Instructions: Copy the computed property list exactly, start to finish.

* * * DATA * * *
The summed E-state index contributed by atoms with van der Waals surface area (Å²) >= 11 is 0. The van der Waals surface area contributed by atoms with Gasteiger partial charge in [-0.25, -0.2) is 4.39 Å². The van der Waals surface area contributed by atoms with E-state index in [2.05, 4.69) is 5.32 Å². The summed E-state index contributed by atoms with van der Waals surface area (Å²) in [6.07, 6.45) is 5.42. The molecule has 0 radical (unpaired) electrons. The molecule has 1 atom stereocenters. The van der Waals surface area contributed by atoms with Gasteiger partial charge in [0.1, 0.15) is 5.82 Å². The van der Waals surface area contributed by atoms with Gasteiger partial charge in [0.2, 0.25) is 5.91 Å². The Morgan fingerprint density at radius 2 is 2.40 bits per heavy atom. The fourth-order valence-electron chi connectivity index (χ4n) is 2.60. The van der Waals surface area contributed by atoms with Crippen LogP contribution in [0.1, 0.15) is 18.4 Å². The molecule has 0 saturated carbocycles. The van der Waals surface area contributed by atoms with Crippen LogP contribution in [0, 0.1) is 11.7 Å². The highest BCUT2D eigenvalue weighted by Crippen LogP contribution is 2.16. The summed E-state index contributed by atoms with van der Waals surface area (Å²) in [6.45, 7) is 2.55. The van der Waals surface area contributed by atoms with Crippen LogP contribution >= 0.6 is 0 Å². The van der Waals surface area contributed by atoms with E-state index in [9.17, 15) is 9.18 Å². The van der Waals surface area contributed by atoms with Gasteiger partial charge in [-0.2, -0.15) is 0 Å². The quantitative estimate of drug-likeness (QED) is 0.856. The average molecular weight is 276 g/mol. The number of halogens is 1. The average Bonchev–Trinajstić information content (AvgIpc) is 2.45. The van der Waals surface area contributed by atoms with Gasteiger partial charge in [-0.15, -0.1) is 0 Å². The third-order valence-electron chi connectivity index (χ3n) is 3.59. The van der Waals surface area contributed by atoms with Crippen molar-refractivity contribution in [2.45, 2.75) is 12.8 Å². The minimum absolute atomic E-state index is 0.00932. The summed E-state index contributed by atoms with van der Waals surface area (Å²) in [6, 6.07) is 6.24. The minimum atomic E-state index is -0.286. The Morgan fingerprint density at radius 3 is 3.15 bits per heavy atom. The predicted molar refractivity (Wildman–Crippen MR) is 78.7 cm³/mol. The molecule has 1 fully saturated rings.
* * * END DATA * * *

The summed E-state index contributed by atoms with van der Waals surface area (Å²) >= 11 is 0. The van der Waals surface area contributed by atoms with Gasteiger partial charge in [-0.25, -0.2) is 4.39 Å². The van der Waals surface area contributed by atoms with E-state index in [2.05, 4.69) is 5.32 Å². The summed E-state index contributed by atoms with van der Waals surface area (Å²) in [6.07, 6.45) is 5.42. The molecule has 0 radical (unpaired) electrons. The molecule has 1 atom stereocenters. The van der Waals surface area contributed by atoms with Gasteiger partial charge in [0.1, 0.15) is 5.82 Å². The van der Waals surface area contributed by atoms with Gasteiger partial charge in [0.2, 0.25) is 5.91 Å². The Morgan fingerprint density at radius 2 is 2.40 bits per heavy atom. The fourth-order valence-electron chi connectivity index (χ4n) is 2.60. The van der Waals surface area contributed by atoms with Crippen LogP contribution in [0.1, 0.15) is 18.4 Å². The molecule has 0 saturated carbocycles. The van der Waals surface area contributed by atoms with Crippen LogP contribution in [0, 0.1) is 11.7 Å². The highest BCUT2D eigenvalue weighted by Crippen LogP contribution is 2.16. The summed E-state index contributed by atoms with van der Waals surface area (Å²) in [6.45, 7) is 2.55. The van der Waals surface area contributed by atoms with Crippen LogP contribution >= 0.6 is 0 Å². The van der Waals surface area contributed by atoms with E-state index in [9.17, 15) is 9.18 Å². The van der Waals surface area contributed by atoms with Gasteiger partial charge in [-0.2, -0.15) is 0 Å². The quantitative estimate of drug-likeness (QED) is 0.856. The average molecular weight is 276 g/mol. The number of halogens is 1. The average Bonchev–Trinajstić information content (AvgIpc) is 2.45. The van der Waals surface area contributed by atoms with Gasteiger partial charge in [-0.15, -0.1) is 0 Å². The third-order valence-electron chi connectivity index (χ3n) is 3.59. The van der Waals surface area contributed by atoms with Crippen molar-refractivity contribution in [2.45, 2.75) is 12.8 Å². The minimum absolute atomic E-state index is 0.00932. The summed E-state index contributed by atoms with van der Waals surface area (Å²) in [6, 6.07) is 6.24. The minimum atomic E-state index is -0.286. The Morgan fingerprint density at radius 3 is 3.15 bits per heavy atom. The predicted molar refractivity (Wildman–Crippen MR) is 78.7 cm³/mol. The molecule has 1 fully saturated rings.